Last night’s tomfoolery didn’t abate until about 8 this morning, when, after I gave up on trying to sleep with La Serpiente thrashing around on the parental bed, trying to distract my wife from feeding Butterball Destroyer, I went and slept in my daughter’s cot. I had ten minutes of blissful slumber before my wife woke me up and made me go to work.
Fortunately, I had booked myself onto a spinning class this lunchtime, which I figured would be a good way to add a bit of energy to my afternoon.
Except it was the most brutal spinning class I think I’ve ever done.
There’s been quite a few different instructors in the last few months, but today’s, Amanda, brought things to a whole new level of exertion. I think for almost the entire 45 minutes we were being made to pedal standing up, constantly exhorted to pedal harder and add more resistance. Once or twice I couldn’t even cope, and sunk down onto the saddle, legs incapable of bringing me back up. In the darkness of the spinning studio, your shame is invisible. Until you look up and see yourself in the mirror.
It was a full class today. Well, until somebody actually gave up and walked out, ten minutes into it. That is either some guide to how hard it was, or it shows that people don’t have much staying power. Who’s to say? I didn’t come top of the leaderboard, which was a huge blow to my ego, and then I staggered out of the class, drenched with sweat, and didn’t stop sweating for an hour afterwards. Which must have been pleasant for everyone around me in the office.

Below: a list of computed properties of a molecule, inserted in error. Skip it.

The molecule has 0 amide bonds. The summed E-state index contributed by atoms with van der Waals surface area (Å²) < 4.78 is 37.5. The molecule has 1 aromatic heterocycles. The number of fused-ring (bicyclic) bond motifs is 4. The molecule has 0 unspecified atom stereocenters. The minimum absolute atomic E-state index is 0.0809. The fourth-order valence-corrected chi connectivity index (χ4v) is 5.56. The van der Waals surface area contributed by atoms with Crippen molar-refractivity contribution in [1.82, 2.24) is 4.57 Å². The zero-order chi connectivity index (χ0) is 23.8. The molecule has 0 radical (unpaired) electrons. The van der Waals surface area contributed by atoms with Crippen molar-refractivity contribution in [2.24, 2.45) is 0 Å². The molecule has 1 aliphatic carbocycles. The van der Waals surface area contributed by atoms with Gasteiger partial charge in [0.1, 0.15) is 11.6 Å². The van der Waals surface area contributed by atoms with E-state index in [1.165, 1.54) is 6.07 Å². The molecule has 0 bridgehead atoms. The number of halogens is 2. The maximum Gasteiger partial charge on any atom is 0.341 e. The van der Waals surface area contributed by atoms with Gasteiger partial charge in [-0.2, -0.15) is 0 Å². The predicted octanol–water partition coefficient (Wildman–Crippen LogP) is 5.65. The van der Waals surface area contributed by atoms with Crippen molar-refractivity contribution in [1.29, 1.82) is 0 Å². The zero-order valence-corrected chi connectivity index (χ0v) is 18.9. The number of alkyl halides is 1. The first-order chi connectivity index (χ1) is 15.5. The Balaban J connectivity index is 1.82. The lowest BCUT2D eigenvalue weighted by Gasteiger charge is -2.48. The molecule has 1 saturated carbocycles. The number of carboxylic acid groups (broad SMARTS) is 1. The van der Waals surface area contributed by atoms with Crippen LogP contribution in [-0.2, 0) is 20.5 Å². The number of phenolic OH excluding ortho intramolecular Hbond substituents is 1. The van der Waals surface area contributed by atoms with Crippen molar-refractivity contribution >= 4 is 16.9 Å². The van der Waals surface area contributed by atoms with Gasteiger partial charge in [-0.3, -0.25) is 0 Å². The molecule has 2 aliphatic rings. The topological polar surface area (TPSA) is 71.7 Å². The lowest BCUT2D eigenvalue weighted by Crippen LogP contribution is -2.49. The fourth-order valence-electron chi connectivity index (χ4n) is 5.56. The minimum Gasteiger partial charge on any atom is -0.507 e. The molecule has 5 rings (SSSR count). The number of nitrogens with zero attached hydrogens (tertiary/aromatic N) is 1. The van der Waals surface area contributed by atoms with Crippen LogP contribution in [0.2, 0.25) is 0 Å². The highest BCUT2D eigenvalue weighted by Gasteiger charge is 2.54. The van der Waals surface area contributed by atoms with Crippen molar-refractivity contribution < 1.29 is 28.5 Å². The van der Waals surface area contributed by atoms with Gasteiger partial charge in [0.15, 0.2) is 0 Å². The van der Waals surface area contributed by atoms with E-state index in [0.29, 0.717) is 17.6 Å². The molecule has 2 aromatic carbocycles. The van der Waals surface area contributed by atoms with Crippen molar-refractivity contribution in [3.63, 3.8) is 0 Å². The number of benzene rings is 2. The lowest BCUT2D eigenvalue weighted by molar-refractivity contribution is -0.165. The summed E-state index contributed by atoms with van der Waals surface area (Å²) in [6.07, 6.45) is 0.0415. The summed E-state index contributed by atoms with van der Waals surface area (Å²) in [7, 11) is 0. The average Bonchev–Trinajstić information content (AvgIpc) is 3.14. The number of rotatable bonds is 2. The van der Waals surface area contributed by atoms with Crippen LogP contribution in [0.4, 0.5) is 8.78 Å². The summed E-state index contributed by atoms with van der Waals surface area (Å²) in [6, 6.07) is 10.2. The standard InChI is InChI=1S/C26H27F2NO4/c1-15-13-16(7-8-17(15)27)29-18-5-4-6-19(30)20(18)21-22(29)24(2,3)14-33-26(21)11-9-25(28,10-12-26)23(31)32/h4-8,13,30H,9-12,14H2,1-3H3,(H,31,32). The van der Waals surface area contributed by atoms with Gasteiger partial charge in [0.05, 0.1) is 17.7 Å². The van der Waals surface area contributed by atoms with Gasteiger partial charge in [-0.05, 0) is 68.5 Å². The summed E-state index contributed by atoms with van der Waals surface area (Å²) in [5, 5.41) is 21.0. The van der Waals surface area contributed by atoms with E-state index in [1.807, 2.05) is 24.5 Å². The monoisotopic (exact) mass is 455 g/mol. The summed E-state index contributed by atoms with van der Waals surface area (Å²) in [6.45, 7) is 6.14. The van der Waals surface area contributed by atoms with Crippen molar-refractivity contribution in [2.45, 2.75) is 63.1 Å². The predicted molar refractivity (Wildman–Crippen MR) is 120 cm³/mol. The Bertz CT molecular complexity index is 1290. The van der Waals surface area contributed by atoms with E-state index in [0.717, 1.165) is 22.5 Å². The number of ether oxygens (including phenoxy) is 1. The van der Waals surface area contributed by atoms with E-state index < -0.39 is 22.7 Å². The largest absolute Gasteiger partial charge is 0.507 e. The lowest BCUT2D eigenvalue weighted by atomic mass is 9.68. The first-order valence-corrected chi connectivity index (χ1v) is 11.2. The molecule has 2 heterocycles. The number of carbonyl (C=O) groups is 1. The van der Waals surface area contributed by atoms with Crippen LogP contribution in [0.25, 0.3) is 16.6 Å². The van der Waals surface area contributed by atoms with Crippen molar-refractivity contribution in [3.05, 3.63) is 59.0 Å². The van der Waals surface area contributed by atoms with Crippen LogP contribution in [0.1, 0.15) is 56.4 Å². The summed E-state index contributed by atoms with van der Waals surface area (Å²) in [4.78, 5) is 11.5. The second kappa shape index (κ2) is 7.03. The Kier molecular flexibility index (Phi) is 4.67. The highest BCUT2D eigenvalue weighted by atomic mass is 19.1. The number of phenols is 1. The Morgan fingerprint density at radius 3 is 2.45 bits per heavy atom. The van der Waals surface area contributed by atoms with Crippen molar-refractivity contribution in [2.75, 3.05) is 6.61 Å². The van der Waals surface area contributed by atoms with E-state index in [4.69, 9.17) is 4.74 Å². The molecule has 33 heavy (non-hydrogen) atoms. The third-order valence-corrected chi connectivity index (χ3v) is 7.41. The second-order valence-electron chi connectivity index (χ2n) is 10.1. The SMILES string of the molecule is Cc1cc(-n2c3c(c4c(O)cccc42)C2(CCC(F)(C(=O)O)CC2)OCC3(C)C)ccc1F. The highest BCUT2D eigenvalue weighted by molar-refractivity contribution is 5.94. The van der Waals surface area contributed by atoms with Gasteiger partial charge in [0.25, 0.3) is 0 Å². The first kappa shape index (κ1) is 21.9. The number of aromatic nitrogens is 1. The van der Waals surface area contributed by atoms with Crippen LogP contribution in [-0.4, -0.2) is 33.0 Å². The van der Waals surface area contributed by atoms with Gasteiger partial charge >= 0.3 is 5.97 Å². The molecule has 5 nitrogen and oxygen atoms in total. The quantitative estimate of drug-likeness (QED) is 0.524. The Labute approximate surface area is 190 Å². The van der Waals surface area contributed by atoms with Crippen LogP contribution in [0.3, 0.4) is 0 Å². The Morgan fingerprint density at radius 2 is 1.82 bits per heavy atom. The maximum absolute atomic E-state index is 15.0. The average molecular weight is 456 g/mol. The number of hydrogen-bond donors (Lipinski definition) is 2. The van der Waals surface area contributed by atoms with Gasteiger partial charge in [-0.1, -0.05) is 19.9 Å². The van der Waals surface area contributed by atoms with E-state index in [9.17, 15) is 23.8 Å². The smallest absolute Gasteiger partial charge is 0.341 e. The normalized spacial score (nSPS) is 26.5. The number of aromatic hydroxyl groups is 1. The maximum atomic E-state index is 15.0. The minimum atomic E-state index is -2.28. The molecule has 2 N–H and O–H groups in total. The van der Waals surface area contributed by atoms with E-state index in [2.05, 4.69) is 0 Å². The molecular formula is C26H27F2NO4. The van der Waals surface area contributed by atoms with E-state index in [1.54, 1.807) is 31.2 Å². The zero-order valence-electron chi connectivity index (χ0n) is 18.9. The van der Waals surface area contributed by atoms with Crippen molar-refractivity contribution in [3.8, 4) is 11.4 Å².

This is what children do. They destroy your aerobic fitness.
This evening, La Serpiente went to sleep in half an hour, clearly not fancying another marathon screaming and "tuddles!" epic, for which I was very glad. I made the most of the evening by getting my wife to phone Air Canada to try to get Destroyer’s ticket sorted out.
This was great fun. The first Air Canada customer service agent, as soon as we told her that Expedia had told us we had to call the airline, said "unbelievable!" and then transferred us to an Expedia customer service agent in the Philippines, without telling us. Hilarity ensued. It turns out that both Air Canada and Expedia’s customer service reps have a note in their manuals saying that the other one is the one who should sort things out. This could have gone on forever if my wife hadn’t had a second, firebreathing call with Air Canada, and about fifteen minutes later we had our ticket for our little one sorted. So at least we’re getting closer to getting closer to home. I’m not sure if Air Canada are going to give us another ridiculous baggage allowance for our little one or not though…